Covering my nose and mouth with one hand, I tentatively reached the other toward the not-vomit-but-possibly-brains and as I touched the shiny surface of the puddle oozing from below my poor son’s head, realization struck.
“Oh! Whew! Just the quadruple dose of Silly Putty we mashed together and played with yesterday. No big deal.” thought I.
Now, don’t anyone let on to my wife and kids that I’ve admitted to this, but there have been times when I’ve been wrong. In fact, if I’m completely honest, on occasion I’ve been monumentally, mind-bendingly, painfully wrong. This was one of those times. To say that Silly Putty and human hair make a decent combination would be like saying, “Boy, those burpees were fun!” or, “My, what a delicious beet this is!” Silly Putty, having the depilatory properties of industrial strength salon wax should be sold exclusively to sadistic estheticians and alopecia sufferers. Even then it should come with a frank warning.
I once saw a picture of a tree that had swallowed a bicycle. Then I did a google image search for “trees eating things” and spent the next half hour being blown away by all the things trees eat. Bicycles, of course. Signs and fences are fairly common tree fare, it seems. But, left alone long enough, trees have been known to exhibit an appetite for a shockingly wide variety of items: motorcycles, hand grenades, at least one rifle that I saw, several park benches, a truck, and, irreverently, a head stone, among other things. When a tree eats something it does so slowly, as one might expect. It doesn’t eat it like you or I or a lion eats something, mainly because a tree doesn’t have a mouth. And because a tree doesn’t have a mouth, it can’t nom-nom-nom its blissful way to a full belly. Rather, a tree fuses with its meal, sucking it in, ingesting it whole, macabrely oozing around it like… like putty.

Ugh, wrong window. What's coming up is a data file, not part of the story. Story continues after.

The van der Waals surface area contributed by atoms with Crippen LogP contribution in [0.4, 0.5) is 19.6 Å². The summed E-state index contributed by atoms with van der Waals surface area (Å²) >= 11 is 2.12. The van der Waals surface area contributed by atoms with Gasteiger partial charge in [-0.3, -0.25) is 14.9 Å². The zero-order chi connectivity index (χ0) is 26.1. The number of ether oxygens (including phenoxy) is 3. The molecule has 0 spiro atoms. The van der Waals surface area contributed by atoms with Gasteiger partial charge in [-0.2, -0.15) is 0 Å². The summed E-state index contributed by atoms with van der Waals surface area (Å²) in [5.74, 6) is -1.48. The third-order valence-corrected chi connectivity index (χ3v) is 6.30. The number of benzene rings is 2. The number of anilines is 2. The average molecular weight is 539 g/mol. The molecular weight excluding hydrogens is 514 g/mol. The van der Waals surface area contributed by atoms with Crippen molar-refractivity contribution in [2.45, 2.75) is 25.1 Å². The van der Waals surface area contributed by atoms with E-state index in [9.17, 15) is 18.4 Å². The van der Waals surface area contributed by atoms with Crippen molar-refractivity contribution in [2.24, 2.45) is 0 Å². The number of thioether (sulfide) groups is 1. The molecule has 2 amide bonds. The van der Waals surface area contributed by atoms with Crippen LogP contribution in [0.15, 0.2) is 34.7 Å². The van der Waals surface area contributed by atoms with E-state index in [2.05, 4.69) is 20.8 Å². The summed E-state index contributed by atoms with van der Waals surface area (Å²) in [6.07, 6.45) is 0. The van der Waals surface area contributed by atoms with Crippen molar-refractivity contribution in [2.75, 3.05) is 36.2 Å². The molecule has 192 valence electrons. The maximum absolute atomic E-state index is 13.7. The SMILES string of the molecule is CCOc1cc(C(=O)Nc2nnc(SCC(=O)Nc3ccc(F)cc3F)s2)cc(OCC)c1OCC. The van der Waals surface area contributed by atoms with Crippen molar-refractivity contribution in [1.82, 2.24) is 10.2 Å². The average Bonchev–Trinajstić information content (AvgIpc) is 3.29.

My son, in his predicament, reminded me of something being eaten by a tree. Instead of a tree though, he looked for all the world as if he were being eaten by his bed. His bed with its swollen Silly Putty tongue was slurping him down into the unknown depths below. As he awoke and tried to raise his head, the realization that something was dreadfully wrong dawned, and a quiet, wide-eyed panic crept like a shadow across the half of his face that wasn’t gripped tightly by pillow and bed. He was terrified.